24 Nov Addiction: Treating Patients Or Punishing Criminals?
As with all complex and controversial problems, addiction is often looked at in black and white terms. One camp would have you believe that addicts are nothing but weak-willed junkies and criminals. The other asserts that addiction is an anti-social disorder caused by a set of bio-psycho-social factors.
Treating addiction as a disease or disorder is a common medical practice in many countries across the world today. Treating addiction as a criminal act is equally common. This is because drug addiction and criminality are often co-related. First, let’s look at addiction as a medical phenomenon.
Not all people who heavily use drugs (including alcohol) are addicts. Today, about 10% of the South African population have addiction problems. I am interested with the habitual and compulsive drug user. Their brain is fundamentally altered by the habitual use of drugs. The brain’s reward system is essential for survival. It governs our impulses for food, procreation and self-defence — in a phrase, self-preservation. Excessive drug use alters the reward system in the brain because various drugs deliver between twice and ten times as much pleasure as food or sex can. Eventually, addiction rewires the reward system in the brain to confuse the next hit with the basic survival instincts the brain’s pleasure system is designed to encourage.
Some people are more susceptible to this change because of genetic factors in addiction. Yet, addicts are responsible for starting themselves on the path. Most people will stop using or cut back long before their reward system starts to be re-wired, but many have overriding genetic factors working against them. In other words, when people talk about addiction being a genetic disease, it is a disease of choice. Some people are predisposed to choosing high-reward behavior and drugs provide plenty reward for the brain. For the addict, self-destruction becomes indistinguishable from self-preservation.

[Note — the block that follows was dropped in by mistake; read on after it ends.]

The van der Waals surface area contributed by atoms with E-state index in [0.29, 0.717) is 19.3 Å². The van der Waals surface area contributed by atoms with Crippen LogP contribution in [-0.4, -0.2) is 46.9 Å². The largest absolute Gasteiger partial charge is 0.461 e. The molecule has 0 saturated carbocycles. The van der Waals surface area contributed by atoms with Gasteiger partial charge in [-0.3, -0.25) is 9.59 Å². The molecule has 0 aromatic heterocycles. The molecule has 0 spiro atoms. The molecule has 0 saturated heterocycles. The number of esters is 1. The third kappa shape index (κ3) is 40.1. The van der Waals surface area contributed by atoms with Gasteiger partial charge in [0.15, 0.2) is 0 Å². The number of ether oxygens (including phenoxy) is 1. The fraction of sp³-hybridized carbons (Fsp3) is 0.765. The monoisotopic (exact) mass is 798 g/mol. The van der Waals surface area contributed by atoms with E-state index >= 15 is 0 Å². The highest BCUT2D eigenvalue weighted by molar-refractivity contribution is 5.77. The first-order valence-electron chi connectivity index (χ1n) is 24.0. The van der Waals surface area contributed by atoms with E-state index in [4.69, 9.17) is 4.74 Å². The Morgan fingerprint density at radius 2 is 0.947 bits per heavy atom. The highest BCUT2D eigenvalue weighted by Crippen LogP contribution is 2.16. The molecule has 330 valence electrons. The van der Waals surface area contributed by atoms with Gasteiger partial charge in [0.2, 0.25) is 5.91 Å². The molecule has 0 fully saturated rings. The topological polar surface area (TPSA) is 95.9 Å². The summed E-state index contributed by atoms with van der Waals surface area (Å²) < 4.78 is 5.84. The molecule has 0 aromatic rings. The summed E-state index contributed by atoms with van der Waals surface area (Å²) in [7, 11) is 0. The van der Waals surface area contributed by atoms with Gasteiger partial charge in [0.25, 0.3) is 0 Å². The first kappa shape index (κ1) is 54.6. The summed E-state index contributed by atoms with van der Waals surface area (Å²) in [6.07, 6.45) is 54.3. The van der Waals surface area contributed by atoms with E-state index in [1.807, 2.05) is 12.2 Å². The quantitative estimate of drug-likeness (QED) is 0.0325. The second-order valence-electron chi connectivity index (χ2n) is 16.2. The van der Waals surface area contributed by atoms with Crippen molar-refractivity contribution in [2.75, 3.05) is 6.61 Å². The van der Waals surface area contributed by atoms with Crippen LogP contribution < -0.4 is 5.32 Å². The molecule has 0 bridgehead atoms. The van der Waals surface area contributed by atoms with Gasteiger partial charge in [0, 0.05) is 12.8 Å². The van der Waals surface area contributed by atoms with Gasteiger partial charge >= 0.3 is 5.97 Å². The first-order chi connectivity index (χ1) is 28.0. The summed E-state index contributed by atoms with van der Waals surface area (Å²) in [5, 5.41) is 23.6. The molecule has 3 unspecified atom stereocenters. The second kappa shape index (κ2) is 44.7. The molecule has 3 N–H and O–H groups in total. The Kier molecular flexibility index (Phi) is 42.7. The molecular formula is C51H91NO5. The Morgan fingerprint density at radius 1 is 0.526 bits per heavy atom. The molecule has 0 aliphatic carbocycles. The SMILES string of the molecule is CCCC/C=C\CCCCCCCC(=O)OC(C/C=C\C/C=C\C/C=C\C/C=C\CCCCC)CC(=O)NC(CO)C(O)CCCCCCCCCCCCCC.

Genetic predisposition is not sufficient for the condition though. Nurture and environmental factors play a major role in addiction. Trauma, neglect and an inability to form normal relationships (often caused by correlating mental illnesses) can lead to addiction. Humans are hardwired for connection and substances provide that connection never learnt in socialisation. Hence, early experience plays a vital role in addiction. Trauma, for example, can change the way the brain functions. Addictive behaviour and substance addiction can become a solution for soothing the psyche. Self-medication after trauma is a primer for addiction. Hence, violent and impoverished communities that suffer from high rates of trauma and abuse struggle with addiction. Often addicts in these communities turn to crime to feed their habit (more so than so-called ‘middle-class’ junkies, who often have a socio-economic net to fall into).
‘Nurture and environmental factors play a major role in addiction.’
It’s a complicated situation and there are a myriad of factors involved in addiction. Yet, we often approach it only as a criminal problem. The correlation between crime and addiction is often due to possession and using offences. However, even in the case of petty-crime there is still good reason to review the way we treat addicts. Treating addiction as a medical problem rather than a criminal problem could be key to reducing the problem of addiction as well as that of drug-related crime.
Twelve percent of the prison population are incarcerated for drug-related crimes. An American study shows that treatment reduces recidivism and further crime. In some cases it is a socio-economically better alternative to imprisonment in the first place. Incarceration for a year costs nearly R120 000, which is the equivalent of one month in an in-patient addiction facility, followed by eight or nine in a halfway house. Aside from the financial cost, the psycho-social cost of imprisonment is higher for addicts and the community because they are more likely to re-offend if they continue using.